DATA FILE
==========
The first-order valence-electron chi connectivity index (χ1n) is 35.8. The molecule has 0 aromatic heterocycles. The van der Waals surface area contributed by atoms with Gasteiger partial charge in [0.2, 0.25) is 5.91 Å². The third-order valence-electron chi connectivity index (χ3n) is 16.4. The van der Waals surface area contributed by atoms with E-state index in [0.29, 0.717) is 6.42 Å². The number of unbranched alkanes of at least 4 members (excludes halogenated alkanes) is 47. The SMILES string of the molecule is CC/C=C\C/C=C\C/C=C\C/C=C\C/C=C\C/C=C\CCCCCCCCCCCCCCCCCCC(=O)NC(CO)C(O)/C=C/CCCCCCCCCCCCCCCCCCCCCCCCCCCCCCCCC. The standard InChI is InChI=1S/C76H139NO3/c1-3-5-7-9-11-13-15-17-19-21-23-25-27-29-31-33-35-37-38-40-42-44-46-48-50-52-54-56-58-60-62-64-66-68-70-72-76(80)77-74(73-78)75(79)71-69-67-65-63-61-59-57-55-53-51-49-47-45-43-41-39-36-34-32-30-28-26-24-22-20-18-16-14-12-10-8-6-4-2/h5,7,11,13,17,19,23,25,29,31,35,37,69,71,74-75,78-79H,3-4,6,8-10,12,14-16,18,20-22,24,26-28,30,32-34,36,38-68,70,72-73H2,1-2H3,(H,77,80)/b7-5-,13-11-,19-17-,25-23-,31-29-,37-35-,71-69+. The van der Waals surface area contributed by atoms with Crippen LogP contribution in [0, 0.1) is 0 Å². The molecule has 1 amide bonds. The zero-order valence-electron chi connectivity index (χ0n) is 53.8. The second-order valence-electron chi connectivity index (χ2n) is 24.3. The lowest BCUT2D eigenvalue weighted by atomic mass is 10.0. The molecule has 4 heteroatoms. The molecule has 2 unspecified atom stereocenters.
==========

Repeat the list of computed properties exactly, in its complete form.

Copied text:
The first-order valence-electron chi connectivity index (χ1n) is 35.8. The molecule has 0 aromatic heterocycles. The van der Waals surface area contributed by atoms with Gasteiger partial charge in [0.2, 0.25) is 5.91 Å². The third-order valence-electron chi connectivity index (χ3n) is 16.4. The van der Waals surface area contributed by atoms with E-state index in [0.29, 0.717) is 6.42 Å². The number of unbranched alkanes of at least 4 members (excludes halogenated alkanes) is 47. The SMILES string of the molecule is CC/C=C\C/C=C\C/C=C\C/C=C\C/C=C\C/C=C\CCCCCCCCCCCCCCCCCCC(=O)NC(CO)C(O)/C=C/CCCCCCCCCCCCCCCCCCCCCCCCCCCCCCCCC. The standard InChI is InChI=1S/C76H139NO3/c1-3-5-7-9-11-13-15-17-19-21-23-25-27-29-31-33-35-37-38-40-42-44-46-48-50-52-54-56-58-60-62-64-66-68-70-72-76(80)77-74(73-78)75(79)71-69-67-65-63-61-59-57-55-53-51-49-47-45-43-41-39-36-34-32-30-28-26-24-22-20-18-16-14-12-10-8-6-4-2/h5,7,11,13,17,19,23,25,29,31,35,37,69,71,74-75,78-79H,3-4,6,8-10,12,14-16,18,20-22,24,26-28,30,32-34,36,38-68,70,72-73H2,1-2H3,(H,77,80)/b7-5-,13-11-,19-17-,25-23-,31-29-,37-35-,71-69+. The van der Waals surface area contributed by atoms with Crippen LogP contribution in [0, 0.1) is 0 Å². The molecule has 1 amide bonds. The zero-order valence-electron chi connectivity index (χ0n) is 53.8. The second-order valence-electron chi connectivity index (χ2n) is 24.3. The lowest BCUT2D eigenvalue weighted by atomic mass is 10.0. The molecule has 4 heteroatoms. The molecule has 2 unspecified atom stereocenters.